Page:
It had to happen some time – with the prominence of the United States in recent news items (the weekend visit of Secretary of State Rex Tillerson and the blackest Monday of them all on Wall Street) even within a strictly Argentine focus, Dr Hale is not asking me this week, he’s telling me.
“From my New England viewpoint, what clearer demonstration of cause and effect could there be than the result of the Super Bowl being followed the very next day by an all-time record crash on Wall Street? Still cannot quite believe that the multi-champ New England Patriots have been dethroned – very temporarily, I’m sure—by the Philadelphia Eagles (did not W.C. Fields – born and buried in that city – insist on his tombstone reading: “I’d rather be dead than in Philadelphia”?). At the same time I must secretly confess that I vastly prefer your soccer to our American football – I wholly subscribe to George Will’s verdict on the latter sport as combining the two worst aspects of US life: violence and committees.
“Yet since I’m not only a New England patriot but also an economist. I suppose I’m expected to produce some more directly related antecedents to Monday’s crash. So how about Jerome (Jay) Powell replacing Janet Yellen at the helm of the Federal Reserve on the very last working day before the crash? The Fed is not my comfort zone because you might remember me predicting very confidently 15 editions ago that The Donald would be plonking John Taylor at its head (Powell stands somewhere midway between Yellen and Taylor on the soft to hard money scales). I note that the names Janet, Jerome and John all begin with the same letter, which stands for ‘genius’ according to Donald J. Trump (in fairness, this is more one of the things said about Trump than by Trump). But in general I find the influence of Fed chairs (even the legendary Alan Greenspan, in charge for almost two decades) overrated – it’s really the markets which set the rates.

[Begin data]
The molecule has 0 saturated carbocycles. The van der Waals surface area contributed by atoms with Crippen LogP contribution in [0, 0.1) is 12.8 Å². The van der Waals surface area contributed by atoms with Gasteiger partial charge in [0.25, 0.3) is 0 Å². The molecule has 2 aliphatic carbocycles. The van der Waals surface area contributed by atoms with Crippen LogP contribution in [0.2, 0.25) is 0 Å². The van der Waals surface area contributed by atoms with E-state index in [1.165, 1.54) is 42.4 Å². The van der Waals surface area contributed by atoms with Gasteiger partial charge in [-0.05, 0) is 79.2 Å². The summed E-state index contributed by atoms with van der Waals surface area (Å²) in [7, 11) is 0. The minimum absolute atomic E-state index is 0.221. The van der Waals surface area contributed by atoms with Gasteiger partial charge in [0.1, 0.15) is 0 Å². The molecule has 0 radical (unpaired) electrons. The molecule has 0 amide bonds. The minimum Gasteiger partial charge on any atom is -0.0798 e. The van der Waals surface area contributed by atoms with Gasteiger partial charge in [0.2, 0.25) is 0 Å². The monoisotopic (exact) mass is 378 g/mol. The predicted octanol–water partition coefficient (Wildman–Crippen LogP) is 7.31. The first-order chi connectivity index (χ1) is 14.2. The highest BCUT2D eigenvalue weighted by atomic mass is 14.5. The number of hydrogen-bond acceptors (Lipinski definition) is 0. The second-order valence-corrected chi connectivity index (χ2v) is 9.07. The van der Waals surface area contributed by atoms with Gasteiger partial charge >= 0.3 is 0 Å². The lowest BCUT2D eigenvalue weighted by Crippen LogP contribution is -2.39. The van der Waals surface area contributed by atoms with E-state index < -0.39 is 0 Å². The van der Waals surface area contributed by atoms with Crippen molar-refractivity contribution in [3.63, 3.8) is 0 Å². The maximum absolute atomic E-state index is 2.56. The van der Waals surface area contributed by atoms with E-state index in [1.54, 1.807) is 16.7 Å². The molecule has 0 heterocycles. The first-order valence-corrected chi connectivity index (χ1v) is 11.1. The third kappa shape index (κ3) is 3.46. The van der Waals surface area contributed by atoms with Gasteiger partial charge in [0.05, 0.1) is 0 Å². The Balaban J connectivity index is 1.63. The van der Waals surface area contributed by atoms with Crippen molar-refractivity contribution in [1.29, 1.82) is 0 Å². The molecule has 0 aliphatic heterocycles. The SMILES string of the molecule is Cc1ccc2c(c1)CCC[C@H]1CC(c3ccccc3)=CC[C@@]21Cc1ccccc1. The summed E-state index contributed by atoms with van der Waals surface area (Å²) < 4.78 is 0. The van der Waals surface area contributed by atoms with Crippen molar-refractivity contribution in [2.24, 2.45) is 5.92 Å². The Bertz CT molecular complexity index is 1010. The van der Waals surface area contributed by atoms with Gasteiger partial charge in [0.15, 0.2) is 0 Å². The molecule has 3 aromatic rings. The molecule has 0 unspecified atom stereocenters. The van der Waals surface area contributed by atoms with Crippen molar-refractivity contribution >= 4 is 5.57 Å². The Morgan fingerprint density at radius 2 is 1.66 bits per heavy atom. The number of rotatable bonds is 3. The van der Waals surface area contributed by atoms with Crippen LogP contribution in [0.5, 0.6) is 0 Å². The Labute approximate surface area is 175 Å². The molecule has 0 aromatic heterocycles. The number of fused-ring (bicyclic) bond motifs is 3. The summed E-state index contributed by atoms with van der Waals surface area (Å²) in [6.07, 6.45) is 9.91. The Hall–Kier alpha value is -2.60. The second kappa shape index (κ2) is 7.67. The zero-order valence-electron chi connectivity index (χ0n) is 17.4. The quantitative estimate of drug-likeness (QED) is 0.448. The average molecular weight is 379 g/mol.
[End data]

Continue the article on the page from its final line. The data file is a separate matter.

“So is linking Powell to the big crash as tongue in cheek as the Super Bowl or is it at all serious? The answer to this question largely hinges on whether the crisis should be seen as responding to the past or to the future. Was Monday’s collapse a correction of an excessively exuberant response to Trump’s tax cuts (a correction itself corrected the following day when half the losses were retrieved) or was it looking ahead to higher interest rates under Powell as the quantitative easing of the last decade bites the dust for good? And should the fact that the fundamentals of the US economy are in place (growth reflected both in lower unemployment and real wage gains) reassure us against Wall Street pyrotechnics or do these strong fundamentals ensure higher interest rates to guard against overheating?
“How black was Black Monday? Dow Jones dropped 1,175 points (almost 1,600 at one stage), thus far outstripping the 508 points of the previous Black Monday in 1987. But this four-digit plunge only represented 4.6 percent of total share value as against almost a quarter in 1987. The Wall Street Crash of 1929 is widely believed to be the most devastating stock market fall in history and is certainly the most famous but ranks only third – a 13 percent contraction of the market not only features well behind 1987 (22.6 percent) but even more behind 1914 (24.4 percent) when the outbreak of World War I shattered world trade.